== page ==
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This month at the Kid Clinic: Seasonal allergies

This month at the Kid Clinic: Seasonal allergies

Valerie Amstadt, PA-C
Campbell County Medical Group Kid Clinic

Now that the weather is warmer, seasonal allergies are in full swing. At the Kid Clinic, we are seeing a lot of children with allergy symptoms. Seasonal allergies are usually caused by pollen (from trees, grasses, or weeds), mold spores, and other native shrubs such as sagebrush. Some people can breathe these substances in without a problem, while other people’s immune systems see these substances as harmful and produce an allergic reaction.

woman sneezing

Seasonal allergies generally occur during the same time each year and some years can be worse than others. People who have allergy symptoms all year round are likely having reactions to things such as insects, dust mites, cockroaches, animals, or mold spores.

The most common allergy symptoms include:

  • sneezing
  • runny or stuffy nose
  • itchy and red eyes
  • sore or itchy throat
  • post nasal drip
  • coughing

It is common for children with seasonal allergies to also have some difficulty breathing or a condition called asthma. If you think your child may have seasonal allergies, you will want to see your primary care doctor to discuss treatment options. Usually, seasonal allergies can be diagnosed based on symptoms and physical exam. If your child’s allergies are really bad, they may consider sending your child for allergy testing to see what allergen is causing your child to feel this way.

The most common first line treatment for allergies in children are over the counter medications such as Children’s Zyrtec (Cetirizine), Children’s Claritin (Loratidine), or Children’s Allegra (Fexofenadine). Your child’s care provider may also suggest starting a steroid nasal spray or a prescription allergy medication depending on the allergy symptoms present, the severity of the symptoms, and your child’s age. You can also use sterile water nose rinses to help remove the allergen from your child’s nose and help to clear mucus out of the sinuses. Sinus rinse bottles can be found over the counter at any pharmacy.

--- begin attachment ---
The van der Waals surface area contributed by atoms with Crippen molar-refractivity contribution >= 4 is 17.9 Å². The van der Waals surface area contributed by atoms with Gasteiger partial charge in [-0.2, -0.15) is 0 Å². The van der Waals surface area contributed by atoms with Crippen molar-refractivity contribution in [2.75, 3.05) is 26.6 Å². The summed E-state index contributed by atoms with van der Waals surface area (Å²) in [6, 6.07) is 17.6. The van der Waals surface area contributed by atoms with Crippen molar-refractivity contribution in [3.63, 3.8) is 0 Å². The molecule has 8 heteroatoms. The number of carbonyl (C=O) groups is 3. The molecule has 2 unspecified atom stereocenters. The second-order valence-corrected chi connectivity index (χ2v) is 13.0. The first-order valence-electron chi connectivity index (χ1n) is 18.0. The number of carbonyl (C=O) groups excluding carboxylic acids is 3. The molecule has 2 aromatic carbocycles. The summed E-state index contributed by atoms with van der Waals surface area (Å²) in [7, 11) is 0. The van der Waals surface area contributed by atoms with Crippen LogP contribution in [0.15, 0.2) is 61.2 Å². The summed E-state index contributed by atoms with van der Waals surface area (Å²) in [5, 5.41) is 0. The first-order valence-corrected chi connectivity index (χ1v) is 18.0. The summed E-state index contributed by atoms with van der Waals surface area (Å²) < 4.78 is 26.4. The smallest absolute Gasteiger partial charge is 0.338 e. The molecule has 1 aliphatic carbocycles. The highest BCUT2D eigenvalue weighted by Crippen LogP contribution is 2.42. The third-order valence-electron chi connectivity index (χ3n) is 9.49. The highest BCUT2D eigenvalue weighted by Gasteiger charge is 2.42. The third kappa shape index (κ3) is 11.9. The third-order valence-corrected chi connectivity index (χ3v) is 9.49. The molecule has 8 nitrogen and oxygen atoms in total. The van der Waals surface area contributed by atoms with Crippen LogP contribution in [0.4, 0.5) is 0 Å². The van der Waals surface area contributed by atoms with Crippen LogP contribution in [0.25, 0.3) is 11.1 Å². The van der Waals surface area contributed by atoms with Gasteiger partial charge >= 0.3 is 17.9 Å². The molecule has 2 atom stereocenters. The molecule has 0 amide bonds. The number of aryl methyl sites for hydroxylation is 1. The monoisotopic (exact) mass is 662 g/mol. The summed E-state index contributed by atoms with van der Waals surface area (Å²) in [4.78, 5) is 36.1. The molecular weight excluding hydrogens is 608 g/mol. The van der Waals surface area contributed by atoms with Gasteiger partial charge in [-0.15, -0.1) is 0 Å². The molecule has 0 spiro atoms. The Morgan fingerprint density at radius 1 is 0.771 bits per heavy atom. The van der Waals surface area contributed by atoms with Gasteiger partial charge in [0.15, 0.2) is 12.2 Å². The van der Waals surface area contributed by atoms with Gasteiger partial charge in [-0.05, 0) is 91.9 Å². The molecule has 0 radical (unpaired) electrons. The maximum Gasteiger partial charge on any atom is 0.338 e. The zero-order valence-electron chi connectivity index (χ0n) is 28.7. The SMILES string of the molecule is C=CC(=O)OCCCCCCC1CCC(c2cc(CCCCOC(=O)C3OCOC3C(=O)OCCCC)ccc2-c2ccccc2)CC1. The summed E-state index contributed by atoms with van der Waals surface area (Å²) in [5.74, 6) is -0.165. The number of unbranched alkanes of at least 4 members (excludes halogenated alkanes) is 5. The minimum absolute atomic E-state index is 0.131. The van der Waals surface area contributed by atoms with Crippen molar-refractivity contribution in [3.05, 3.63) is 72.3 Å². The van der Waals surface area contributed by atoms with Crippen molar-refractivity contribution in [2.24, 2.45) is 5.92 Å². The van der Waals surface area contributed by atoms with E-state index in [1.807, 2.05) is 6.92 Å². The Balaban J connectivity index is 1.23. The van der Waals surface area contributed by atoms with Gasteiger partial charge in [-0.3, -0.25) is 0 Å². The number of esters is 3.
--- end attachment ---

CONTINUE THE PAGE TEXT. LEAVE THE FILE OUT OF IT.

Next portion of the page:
You can try to prevent allergy symptoms by keeping car and house windows closed, using air conditioning, having your child take a bath or shower before bed, and using a vacuum cleaner with a HEPA filter. If you know your child has seasonal allergies, it is important to start the over the counter medications before the allergy season starts and continue the medication daily until the first frost of the winter.

The CCMG Kid Clinic is open all summer, Monday-Friday from 8 am-5 pm. The Kid Clinic is a school-based pediatric clinic for Campbell County students in pre-kindergarten through 12th grade and their siblings over the age of 2. The Kid Clinic is a collaborative effort between Campbell County Health and Campbell County School District. For more information, call 307-688-8700 or visit www.cchwyo.org/kidclinic.